What Are Pulsars?

An error occurred trying to load this video.

Try refreshing the page, or contact customer support.

Coming up next: Binary Pulsars & Pulsar Planets

You're on a roll. Keep up the good work!

Take Quiz Watch Next Lesson
Your next lesson will play in 10 seconds
  • 0:01 Pulsating Stars &…
  • 0:40 What Are Pulsars?
  • 2:18 Momentum, Mass, &…
  • 3:37 Pulses & Magnetic Fields
  • 5:04 Lesson Summary
Save Save Save

Want to watch this again later?

Log in or sign up to add this lesson to a Custom Course.

Log in or Sign up

Speed Speed Audio mode

Recommended Lessons and Courses for You

Lesson Transcript
Instructor: Artem Cheprasov

Artem has a doctor of veterinary medicine degree.

This lesson will define and describe pulsars. Importantly, you'll learn why the term is a bit of a misnomer, what acts as a pulsar and why, and what it pulses out.

Pulsating Stars and Mistaken Identity

Back in the 1960s, graduate student and now famed astrophysicist Jocelyn Bell discovered proof of intelligent life in the universe outside of our earth. Well, at least at first that's what some people thought. But soon she and the rest of Anthony Hewish's research team realized that actually wasn't true, tantalizing even though it may be.

What was discovered was a star that gave off a very regular radio pulse that was initially misinterpreted as being of intelligent origin outside of our planet. What this actually was and how it gives off such a pulse will be outlined now.

What Are Pulsars?

A pulsating star, shortened to pulsar, is a spinning neutron star that gives off extremely regular bursts of electromagnetic radiation. Electromagnetic radiation includes things such as, but not limited to, visible light, radio waves, X-rays, and gamma rays, all four of which have been detected as emanating from a pulsar.

The term 'pulsating star' is actually a bit of a misnomer itself, though. You'll learn very soon that a pulsar isn't an object that sits still and pulses like an emergency beacon sits still and pulses out a light for people to spot. A pulsar is a spinning object that sweeps beams of radiation across the sky like a lighthouse sweeps beams of light across the sky. When the beam sweeps past Earth, astronomers can detect that beam, and it appears as a pulse to us because it's only momentary, as a result of the spinning star.

The radio pulses that were detected by Bell were coming in at the regular interval of every 1.3373011 seconds. At that time, no one knew of any astronomical objects that could do that so quickly. This led the team to suspect it may be E.T. after all. But soon after, many such pulsating sources with periods ranging from 0.033 to 3.75 seconds were discovered, and the idea this was E.T. was thrown out. The question naturally arose then, what objects that are of natural astronomical origin could do such a thing?

Momentum, Mass, and Neutron Stars

Basically, stars spin like a basketball would spin on your finger. Our sun's rate of rotation is about 25 days. The only way an object can spin faster and faster without being ripped apart is by decreasing its mass distribution; what I mean is, it spins faster when it brings its mass inwards, closer, or makes it more compact (however you want to phrase it).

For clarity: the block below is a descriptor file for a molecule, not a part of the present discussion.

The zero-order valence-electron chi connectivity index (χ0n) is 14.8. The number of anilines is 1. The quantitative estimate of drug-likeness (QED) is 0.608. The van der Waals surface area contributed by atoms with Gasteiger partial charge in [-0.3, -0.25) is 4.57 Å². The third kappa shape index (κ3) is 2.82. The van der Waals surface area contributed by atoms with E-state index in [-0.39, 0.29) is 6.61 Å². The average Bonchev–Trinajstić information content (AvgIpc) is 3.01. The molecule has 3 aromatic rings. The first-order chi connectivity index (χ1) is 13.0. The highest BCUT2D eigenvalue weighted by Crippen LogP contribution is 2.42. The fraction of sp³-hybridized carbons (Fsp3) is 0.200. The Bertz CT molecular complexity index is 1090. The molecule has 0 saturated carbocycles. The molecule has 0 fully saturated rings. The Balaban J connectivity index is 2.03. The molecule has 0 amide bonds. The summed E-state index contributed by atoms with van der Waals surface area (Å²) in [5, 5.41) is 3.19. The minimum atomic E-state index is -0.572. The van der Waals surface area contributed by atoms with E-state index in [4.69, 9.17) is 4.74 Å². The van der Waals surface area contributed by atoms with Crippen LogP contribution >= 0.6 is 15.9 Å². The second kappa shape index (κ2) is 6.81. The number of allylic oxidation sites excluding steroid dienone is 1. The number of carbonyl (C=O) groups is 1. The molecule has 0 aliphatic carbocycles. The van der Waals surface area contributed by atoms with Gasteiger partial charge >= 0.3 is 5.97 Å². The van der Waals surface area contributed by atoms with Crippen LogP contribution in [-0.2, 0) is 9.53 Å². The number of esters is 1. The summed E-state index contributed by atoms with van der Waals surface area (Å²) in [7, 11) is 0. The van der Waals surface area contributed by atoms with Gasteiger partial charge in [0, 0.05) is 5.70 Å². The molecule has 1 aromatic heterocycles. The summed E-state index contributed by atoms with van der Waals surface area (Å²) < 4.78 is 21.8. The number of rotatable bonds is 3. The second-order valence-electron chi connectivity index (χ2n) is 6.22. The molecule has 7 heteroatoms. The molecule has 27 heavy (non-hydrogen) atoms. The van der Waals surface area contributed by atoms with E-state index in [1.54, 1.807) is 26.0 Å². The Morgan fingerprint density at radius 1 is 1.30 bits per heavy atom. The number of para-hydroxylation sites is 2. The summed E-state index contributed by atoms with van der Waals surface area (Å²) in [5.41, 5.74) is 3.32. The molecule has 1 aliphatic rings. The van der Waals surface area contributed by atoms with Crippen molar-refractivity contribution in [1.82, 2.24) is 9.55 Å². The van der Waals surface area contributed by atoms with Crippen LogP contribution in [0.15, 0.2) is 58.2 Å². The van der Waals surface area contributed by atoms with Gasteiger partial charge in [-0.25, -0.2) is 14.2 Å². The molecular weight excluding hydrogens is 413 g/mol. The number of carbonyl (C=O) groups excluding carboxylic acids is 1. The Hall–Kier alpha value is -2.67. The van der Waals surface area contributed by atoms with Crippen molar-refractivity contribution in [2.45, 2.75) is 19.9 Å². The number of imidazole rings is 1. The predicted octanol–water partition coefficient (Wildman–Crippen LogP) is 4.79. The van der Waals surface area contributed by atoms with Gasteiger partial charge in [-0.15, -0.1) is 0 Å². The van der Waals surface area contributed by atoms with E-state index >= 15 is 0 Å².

For example, an ice skater begins to spin on the ice with her arms outstretched. But she spins faster and faster as she brings her arms inwards since she becomes more compact and her mass distribution decreases. This concept is known as the conservation of angular momentum. The same thing that occurs with our ice skater has to occur with a stellar object. It spins faster as it compacts itself and its mass.

What you should gather from all of this is simply the following: In order to spin fast enough to give off signals as often as a pulsar and not be ripped apart, the object has to be very compact, very small. The only visible thing that can be this compact and this small is a neutron star, a celestial object that forms from the collapse of a once gigantic star's core to ultra-dense levels. Not even a white dwarf is compact enough to rotate as fast as a neutron star without spinning itself apart.

Pulses and Magnetic Fields

I hope that wasn't too hard to imagine. Just think back to our ice skater example if you ever get confused. Now we know which celestial objects can spin fast enough to give off a signal, a regular pulse, as it spins. But, what is causing the pulses to begin with?

To unlock this lesson you must be a Study.com Member.
Create your account

Register to view this lesson

Are you a student or a teacher?

Unlock Your Education

See for yourself why 30 million people use Study.com

Become a Study.com member and start learning now.
Become a Member  Back
What teachers are saying about Study.com
Try it risk-free for 30 days

Earning College Credit

Did you know… We have over 200 college courses that prepare you to earn credit by exam that is accepted by over 1,500 colleges and universities. You can test out of the first two years of college and save thousands off your degree. Anyone can earn credit-by-exam regardless of age or education level.

To learn more, visit our Earning Credit Page

Transferring credit to the school of your choice

Not sure what college you want to attend yet? Study.com has thousands of articles about every imaginable degree, area of study and career path that can help you find the school that's right for you.

Create an account to start this course today
Try it risk-free for 30 days!
Create an account